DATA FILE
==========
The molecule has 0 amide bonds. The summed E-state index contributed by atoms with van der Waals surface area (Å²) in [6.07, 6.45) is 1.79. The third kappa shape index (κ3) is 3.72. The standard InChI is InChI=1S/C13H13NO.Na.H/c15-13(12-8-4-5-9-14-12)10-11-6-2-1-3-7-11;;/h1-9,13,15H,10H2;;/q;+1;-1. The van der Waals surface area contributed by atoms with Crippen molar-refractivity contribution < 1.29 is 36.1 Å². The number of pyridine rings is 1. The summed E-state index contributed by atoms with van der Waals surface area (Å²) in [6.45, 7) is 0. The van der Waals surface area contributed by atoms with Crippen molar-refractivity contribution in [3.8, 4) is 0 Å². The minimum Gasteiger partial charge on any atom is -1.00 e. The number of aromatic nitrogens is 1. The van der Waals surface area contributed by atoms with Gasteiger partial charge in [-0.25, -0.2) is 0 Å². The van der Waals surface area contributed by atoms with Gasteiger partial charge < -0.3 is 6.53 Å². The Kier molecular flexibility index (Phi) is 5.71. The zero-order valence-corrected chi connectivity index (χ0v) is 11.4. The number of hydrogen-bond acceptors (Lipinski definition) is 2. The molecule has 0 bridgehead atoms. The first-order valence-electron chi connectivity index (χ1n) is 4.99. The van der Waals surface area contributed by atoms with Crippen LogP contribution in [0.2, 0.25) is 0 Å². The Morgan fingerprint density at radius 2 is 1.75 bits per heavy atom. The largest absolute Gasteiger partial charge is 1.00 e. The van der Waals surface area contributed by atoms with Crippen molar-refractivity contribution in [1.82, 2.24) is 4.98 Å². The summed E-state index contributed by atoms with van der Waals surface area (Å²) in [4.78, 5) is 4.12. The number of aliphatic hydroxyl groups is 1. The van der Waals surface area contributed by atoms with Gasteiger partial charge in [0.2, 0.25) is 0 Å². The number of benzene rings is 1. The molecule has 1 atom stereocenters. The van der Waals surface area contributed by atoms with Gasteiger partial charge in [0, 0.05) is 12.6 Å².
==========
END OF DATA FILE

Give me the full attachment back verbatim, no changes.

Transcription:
The molecule has 0 amide bonds. The summed E-state index contributed by atoms with van der Waals surface area (Å²) in [6.07, 6.45) is 1.79. The third kappa shape index (κ3) is 3.72. The standard InChI is InChI=1S/C13H13NO.Na.H/c15-13(12-8-4-5-9-14-12)10-11-6-2-1-3-7-11;;/h1-9,13,15H,10H2;;/q;+1;-1. The van der Waals surface area contributed by atoms with Crippen molar-refractivity contribution < 1.29 is 36.1 Å². The number of pyridine rings is 1. The summed E-state index contributed by atoms with van der Waals surface area (Å²) in [6.45, 7) is 0. The van der Waals surface area contributed by atoms with Crippen molar-refractivity contribution in [3.8, 4) is 0 Å². The minimum Gasteiger partial charge on any atom is -1.00 e. The number of aromatic nitrogens is 1. The van der Waals surface area contributed by atoms with Gasteiger partial charge in [-0.25, -0.2) is 0 Å². The van der Waals surface area contributed by atoms with Gasteiger partial charge < -0.3 is 6.53 Å². The Kier molecular flexibility index (Phi) is 5.71. The zero-order valence-corrected chi connectivity index (χ0v) is 11.4. The number of hydrogen-bond acceptors (Lipinski definition) is 2. The molecule has 0 bridgehead atoms. The first-order valence-electron chi connectivity index (χ1n) is 4.99. The van der Waals surface area contributed by atoms with Crippen LogP contribution in [0.2, 0.25) is 0 Å². The Morgan fingerprint density at radius 2 is 1.75 bits per heavy atom. The largest absolute Gasteiger partial charge is 1.00 e. The van der Waals surface area contributed by atoms with Crippen molar-refractivity contribution in [1.82, 2.24) is 4.98 Å². The summed E-state index contributed by atoms with van der Waals surface area (Å²) in [4.78, 5) is 4.12. The number of aliphatic hydroxyl groups is 1. The van der Waals surface area contributed by atoms with Gasteiger partial charge in [0.2, 0.25) is 0 Å². The number of benzene rings is 1. The molecule has 1 atom stereocenters. The van der Waals surface area contributed by atoms with Gasteiger partial charge in [0, 0.05) is 12.6 Å².